“The impact on women and youth is particularly shocking and disproportionate,” said Lisa Cook, a professor at Michigan State University and former economic adviser to President Barack Obama. “Those who grew up during the Great Depression were hesitant to spend for the rest of their lives.”

As states reopen and finances tighten, some Americans are reluctant to return to work

Job losses began in the hospitality sector, which shed 7.7 million jobs in April, but other industries were also heavily affected. Retail lost 2.1 million jobs, and manufacturing shed 1.3 million jobs. White-collar and government jobs that typically prove resilient during downturns were also slashed, with companies shedding 2.1 million jobs and state and local governments losing nearly a million. More state and local government jobs could be cut in the coming weeks as officials deal with severe budget shortfalls.

Over 10 million Americans filed for unemployment in March. Here are some of their stories. (Video: The Washington Post)

There were even 1.4 million layoffs in health care last month as patients put off dental care, minor surgeries and other things beyond emergencies.

April’s unemployment rate was horrific by any standard, yet economists say it underestimates the extent of the pain. The Labor Department said the unemployment rate would have been about 20 percent if workers who said they were absent from work for “other reasons” had been classified as unemployed or furloughed. The official figure also does not count millions of workers who left the labor force entirely and the 5 million who were forced to scale back to part time.

What is clear so far is that Hispanics, African Americans and low-wage workers in restaurants and retail have been hit hardest by the job crisis. Many of these workers were already living paycheck to paycheck and had the least cushion before the pandemic hit.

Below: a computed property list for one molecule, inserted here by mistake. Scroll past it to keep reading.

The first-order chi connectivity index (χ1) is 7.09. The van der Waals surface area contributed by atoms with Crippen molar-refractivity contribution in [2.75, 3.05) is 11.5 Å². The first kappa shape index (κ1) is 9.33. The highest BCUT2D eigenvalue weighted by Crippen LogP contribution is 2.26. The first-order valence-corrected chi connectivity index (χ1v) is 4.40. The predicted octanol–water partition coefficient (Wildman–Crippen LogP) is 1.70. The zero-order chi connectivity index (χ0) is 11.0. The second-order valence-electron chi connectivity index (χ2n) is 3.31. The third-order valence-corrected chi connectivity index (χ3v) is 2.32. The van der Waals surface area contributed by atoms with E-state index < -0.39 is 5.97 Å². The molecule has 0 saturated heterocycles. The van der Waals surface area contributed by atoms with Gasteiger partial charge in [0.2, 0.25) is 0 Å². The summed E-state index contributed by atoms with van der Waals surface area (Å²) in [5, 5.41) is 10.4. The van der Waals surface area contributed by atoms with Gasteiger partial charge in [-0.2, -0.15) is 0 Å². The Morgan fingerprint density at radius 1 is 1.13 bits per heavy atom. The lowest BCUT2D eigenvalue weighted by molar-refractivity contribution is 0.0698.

“Low-wage workers are experiencing their own Great Depression right now,” said Ahu Yildirmaz, co-head of the ADP Research Institute, which focuses on job and wage trends.

The unemployment rate in April jumped to a record 18.9 percent for Hispanics, 16.7 percent for African Americans, 14.5 percent for Asians and 14.2 percent for whites.

Women’s unemployment was nearly three points higher than men’s, another disparity that largely reflects the prevalence of women in hard-hit hospitality and retail jobs.

It’s the largest gender-unemployment gap on record — the previous high was set during the Great Recession. That time, it was the men who were hit hardest.

Education has also emerged as one of the downturn’s starkest divides. While many highly educated white-collar workers have been able to do their jobs from home, low-wage workers do not have that luxury. The result is workers without any college education are losing their jobs at about four times the rate of their college-graduate peers.

In April, the unemployment rate soared to 21.2 percent for people with less than a high school degree, surpassing the previous all-time high set in the aftermath of the Great Recession.

While Congress has approved nearly $3 trillion in aid, it has been slow to arrive for many. Millions are still battling outdated websites and jammed phone lines to try to get unemployment aid and a relief check. Economists are urging Congress to act now to ensure aid does not end this summer, when the unemployment rate is still likely to be at historic levels.